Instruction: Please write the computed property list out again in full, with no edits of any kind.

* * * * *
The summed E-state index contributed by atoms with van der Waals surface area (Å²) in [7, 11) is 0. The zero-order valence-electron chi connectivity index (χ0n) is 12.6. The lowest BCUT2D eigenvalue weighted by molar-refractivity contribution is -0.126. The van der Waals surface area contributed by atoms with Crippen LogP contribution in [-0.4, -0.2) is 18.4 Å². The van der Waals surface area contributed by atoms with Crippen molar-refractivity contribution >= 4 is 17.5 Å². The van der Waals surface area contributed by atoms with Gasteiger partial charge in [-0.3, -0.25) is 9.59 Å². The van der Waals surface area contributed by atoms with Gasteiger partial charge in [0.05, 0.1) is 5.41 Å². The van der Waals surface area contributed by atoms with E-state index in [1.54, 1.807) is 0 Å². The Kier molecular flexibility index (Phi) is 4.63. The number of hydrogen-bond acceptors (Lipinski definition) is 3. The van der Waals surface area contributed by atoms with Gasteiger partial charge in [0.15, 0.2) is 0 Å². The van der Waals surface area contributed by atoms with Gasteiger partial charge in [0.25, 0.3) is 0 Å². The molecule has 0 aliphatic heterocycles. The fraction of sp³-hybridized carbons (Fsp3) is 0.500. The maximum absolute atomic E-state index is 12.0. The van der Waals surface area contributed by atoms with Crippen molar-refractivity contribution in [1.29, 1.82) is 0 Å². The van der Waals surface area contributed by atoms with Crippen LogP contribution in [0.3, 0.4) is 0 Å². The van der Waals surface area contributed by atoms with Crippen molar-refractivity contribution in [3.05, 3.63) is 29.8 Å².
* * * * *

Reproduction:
The summed E-state index contributed by atoms with van der Waals surface area (Å²) in [7, 11) is 0. The zero-order valence-electron chi connectivity index (χ0n) is 12.6. The lowest BCUT2D eigenvalue weighted by molar-refractivity contribution is -0.126. The van der Waals surface area contributed by atoms with Crippen LogP contribution in [-0.4, -0.2) is 18.4 Å². The van der Waals surface area contributed by atoms with Crippen molar-refractivity contribution >= 4 is 17.5 Å². The van der Waals surface area contributed by atoms with Gasteiger partial charge in [-0.3, -0.25) is 9.59 Å². The van der Waals surface area contributed by atoms with Gasteiger partial charge in [0.05, 0.1) is 5.41 Å². The van der Waals surface area contributed by atoms with E-state index in [1.54, 1.807) is 0 Å². The Kier molecular flexibility index (Phi) is 4.63. The number of hydrogen-bond acceptors (Lipinski definition) is 3. The van der Waals surface area contributed by atoms with Gasteiger partial charge in [0.15, 0.2) is 0 Å². The van der Waals surface area contributed by atoms with Gasteiger partial charge in [0.25, 0.3) is 0 Å². The molecule has 0 aliphatic heterocycles. The fraction of sp³-hybridized carbons (Fsp3) is 0.500. The maximum absolute atomic E-state index is 12.0. The van der Waals surface area contributed by atoms with Crippen molar-refractivity contribution in [1.29, 1.82) is 0 Å². The van der Waals surface area contributed by atoms with Crippen LogP contribution in [0.3, 0.4) is 0 Å². The van der Waals surface area contributed by atoms with Crippen molar-refractivity contribution in [3.05, 3.63) is 29.8 Å².